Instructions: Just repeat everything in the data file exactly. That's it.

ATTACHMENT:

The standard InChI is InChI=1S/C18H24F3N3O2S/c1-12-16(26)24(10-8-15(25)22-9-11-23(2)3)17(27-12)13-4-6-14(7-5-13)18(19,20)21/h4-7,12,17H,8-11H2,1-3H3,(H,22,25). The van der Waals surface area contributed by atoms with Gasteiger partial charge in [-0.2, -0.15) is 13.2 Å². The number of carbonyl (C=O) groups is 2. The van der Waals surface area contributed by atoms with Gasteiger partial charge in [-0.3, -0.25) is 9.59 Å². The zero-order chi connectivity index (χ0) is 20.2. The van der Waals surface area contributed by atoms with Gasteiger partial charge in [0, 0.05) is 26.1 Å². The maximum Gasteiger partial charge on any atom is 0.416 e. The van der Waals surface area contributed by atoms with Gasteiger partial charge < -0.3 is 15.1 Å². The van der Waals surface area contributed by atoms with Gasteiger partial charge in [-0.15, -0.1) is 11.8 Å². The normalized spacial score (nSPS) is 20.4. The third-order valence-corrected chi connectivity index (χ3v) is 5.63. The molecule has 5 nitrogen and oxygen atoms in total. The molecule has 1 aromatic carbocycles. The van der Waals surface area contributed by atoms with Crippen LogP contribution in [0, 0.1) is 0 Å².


The standard InChI is InChI=1S/C18H24F3N3O2S/c1-12-16(26)24(10-8-15(25)22-9-11-23(2)3)17(27-12)13-4-6-14(7-5-13)18(19,20)21/h4-7,12,17H,8-11H2,1-3H3,(H,22,25). The van der Waals surface area contributed by atoms with Gasteiger partial charge in [-0.2, -0.15) is 13.2 Å². The number of carbonyl (C=O) groups is 2. The van der Waals surface area contributed by atoms with Gasteiger partial charge in [-0.3, -0.25) is 9.59 Å². The zero-order chi connectivity index (χ0) is 20.2. The van der Waals surface area contributed by atoms with Gasteiger partial charge in [0, 0.05) is 26.1 Å². The maximum Gasteiger partial charge on any atom is 0.416 e. The van der Waals surface area contributed by atoms with Gasteiger partial charge < -0.3 is 15.1 Å². The van der Waals surface area contributed by atoms with Gasteiger partial charge in [-0.15, -0.1) is 11.8 Å². The normalized spacial score (nSPS) is 20.4. The third-order valence-corrected chi connectivity index (χ3v) is 5.63. The molecule has 5 nitrogen and oxygen atoms in total. The molecule has 1 aromatic carbocycles. The van der Waals surface area contributed by atoms with Crippen LogP contribution in [0, 0.1) is 0 Å².